Cannabis Accounting: What Your Clients Need to Know
Because so many new cannabis business owners have lots of questions I've pulled together the common ones I hear so you can help prospective clients understand the ways accounting professionals can support their businesses.
Jun. 24, 2021
As a cannabis accountant, I talk with many new cannabis business owners who have worked extremely hard to get their license but then need lots of help with the actual running of their business.
If you’re fielding calls from cannabis business owners, you may have discovered that they have a written business plan but don’t always understand how to use it. Other times they’re wading around in their finances without understanding how to maximize their profit, pay appropriate taxes, and read what the numbers in their books mean for their overall profitability.
Because so many new cannabis business owners have lots of questions I’ve pulled together the common ones I hear so you can help prospective clients understand the ways accounting professionals can support their businesses.
The Services Your Cannabis Business Needs
When a cannabis business owner asks you anything related to the services they might need, remind them that they want to keep their money clean and focus on efficient scaling. To do so, they’re going to need professional help from:
- A consultant, who will fulfill their license requirements and increase their chances of getting approved to open a cannabis store (Read more here).
- An attorney, who will assist them with compliance regulations and help in real estate, intellectual property, and trademark matters (Read more here).
- A security company to protect their cash and inventory, which they will likely have to keep onsite.
- A bookkeeper, accountant, and tax preparer to get insight into the most critical area of their business — the finances.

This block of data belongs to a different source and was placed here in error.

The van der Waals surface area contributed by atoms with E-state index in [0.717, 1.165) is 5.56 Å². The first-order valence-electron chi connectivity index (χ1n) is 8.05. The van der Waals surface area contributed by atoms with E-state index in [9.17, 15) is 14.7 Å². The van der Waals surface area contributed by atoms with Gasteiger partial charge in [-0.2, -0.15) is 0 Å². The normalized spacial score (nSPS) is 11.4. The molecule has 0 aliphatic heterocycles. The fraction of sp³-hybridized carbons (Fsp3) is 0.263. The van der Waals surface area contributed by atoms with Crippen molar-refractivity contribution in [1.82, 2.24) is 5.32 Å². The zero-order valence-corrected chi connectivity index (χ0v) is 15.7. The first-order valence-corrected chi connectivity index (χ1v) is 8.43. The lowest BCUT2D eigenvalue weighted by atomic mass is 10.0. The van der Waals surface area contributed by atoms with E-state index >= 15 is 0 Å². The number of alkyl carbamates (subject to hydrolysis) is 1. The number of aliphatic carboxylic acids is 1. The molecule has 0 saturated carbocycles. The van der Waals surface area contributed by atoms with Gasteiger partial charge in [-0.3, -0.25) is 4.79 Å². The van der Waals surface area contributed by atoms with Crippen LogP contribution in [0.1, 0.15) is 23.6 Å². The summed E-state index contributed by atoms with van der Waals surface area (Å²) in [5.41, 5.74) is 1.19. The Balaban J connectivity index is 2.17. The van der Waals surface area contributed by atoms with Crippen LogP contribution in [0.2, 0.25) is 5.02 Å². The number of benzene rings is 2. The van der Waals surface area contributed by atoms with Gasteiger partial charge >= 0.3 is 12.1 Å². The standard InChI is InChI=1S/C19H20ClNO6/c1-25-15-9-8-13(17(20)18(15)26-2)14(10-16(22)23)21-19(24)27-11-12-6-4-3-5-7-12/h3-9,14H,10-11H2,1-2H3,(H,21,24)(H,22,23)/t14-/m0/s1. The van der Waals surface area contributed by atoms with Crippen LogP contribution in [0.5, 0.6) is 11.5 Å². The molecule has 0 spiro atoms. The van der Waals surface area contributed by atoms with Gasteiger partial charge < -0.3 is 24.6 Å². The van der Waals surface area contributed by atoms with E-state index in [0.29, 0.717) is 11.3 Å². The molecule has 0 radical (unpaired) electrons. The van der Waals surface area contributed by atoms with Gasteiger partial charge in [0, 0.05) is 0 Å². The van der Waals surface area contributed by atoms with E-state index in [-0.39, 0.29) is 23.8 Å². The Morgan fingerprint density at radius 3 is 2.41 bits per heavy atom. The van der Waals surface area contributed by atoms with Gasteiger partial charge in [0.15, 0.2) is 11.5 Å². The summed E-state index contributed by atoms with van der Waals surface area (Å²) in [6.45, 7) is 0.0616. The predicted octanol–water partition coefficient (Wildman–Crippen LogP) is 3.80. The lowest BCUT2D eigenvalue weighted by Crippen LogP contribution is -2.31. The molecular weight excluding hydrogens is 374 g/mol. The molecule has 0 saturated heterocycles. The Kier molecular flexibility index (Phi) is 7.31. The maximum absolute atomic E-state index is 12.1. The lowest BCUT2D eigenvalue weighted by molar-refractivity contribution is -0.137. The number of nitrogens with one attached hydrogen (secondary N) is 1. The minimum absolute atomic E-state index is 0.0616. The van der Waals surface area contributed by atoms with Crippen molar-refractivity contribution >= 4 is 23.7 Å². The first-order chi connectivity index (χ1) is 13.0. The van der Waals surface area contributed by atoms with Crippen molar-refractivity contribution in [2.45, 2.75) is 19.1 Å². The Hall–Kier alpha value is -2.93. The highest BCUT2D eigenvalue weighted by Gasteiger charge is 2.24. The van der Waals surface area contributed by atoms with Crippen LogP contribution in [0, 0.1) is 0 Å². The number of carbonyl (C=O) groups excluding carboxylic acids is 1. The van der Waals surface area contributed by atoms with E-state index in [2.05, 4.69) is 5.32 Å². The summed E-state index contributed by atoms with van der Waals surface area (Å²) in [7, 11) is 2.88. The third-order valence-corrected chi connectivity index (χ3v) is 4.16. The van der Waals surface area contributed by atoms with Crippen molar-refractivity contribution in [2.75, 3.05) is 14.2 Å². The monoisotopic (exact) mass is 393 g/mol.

A lot of these roles intertwine. A consultant could come in the form of an attorney. An accountant can help with cash handling procedures that protect their bottom line.
Once you’ve shown them the landscape, it then becomes about what you can do to help them build a profitable business structure. What guidance can you offer for proper inventory systems? Also think about how crucial it is to use the right time-tracking software that differentiates between tax-deductible vs non tax-deductible tasks? There’s lots to unscramble. Let’s start with the essentials of tax law.
The Taxes Your Cannabis Business Client Needs To Know About
Aside from federal taxation, there are three major tax types your cannabis client needs to be aware of. As you already know, these vary from state to state, and ultimately boil down to:
- Sales taxes — the regular taxes levied on retail goods.
- State taxes — an additional excise tax imposed on marijuana only that tends to run as high as 20-35%.
- Recreational use taxes — some states also tax recreational use marijuana. And instead of being based on prices, these taxes are calculated based on THC content or weight.
Educate your client on how a cannabis accounting professional — like you — can ensure compliance with taxes and other regulations that include:
- The 280E tax code, which disallows tax deductions on expenses imposed by the sale, distribution, and production of a Schedule I substance like marijuana.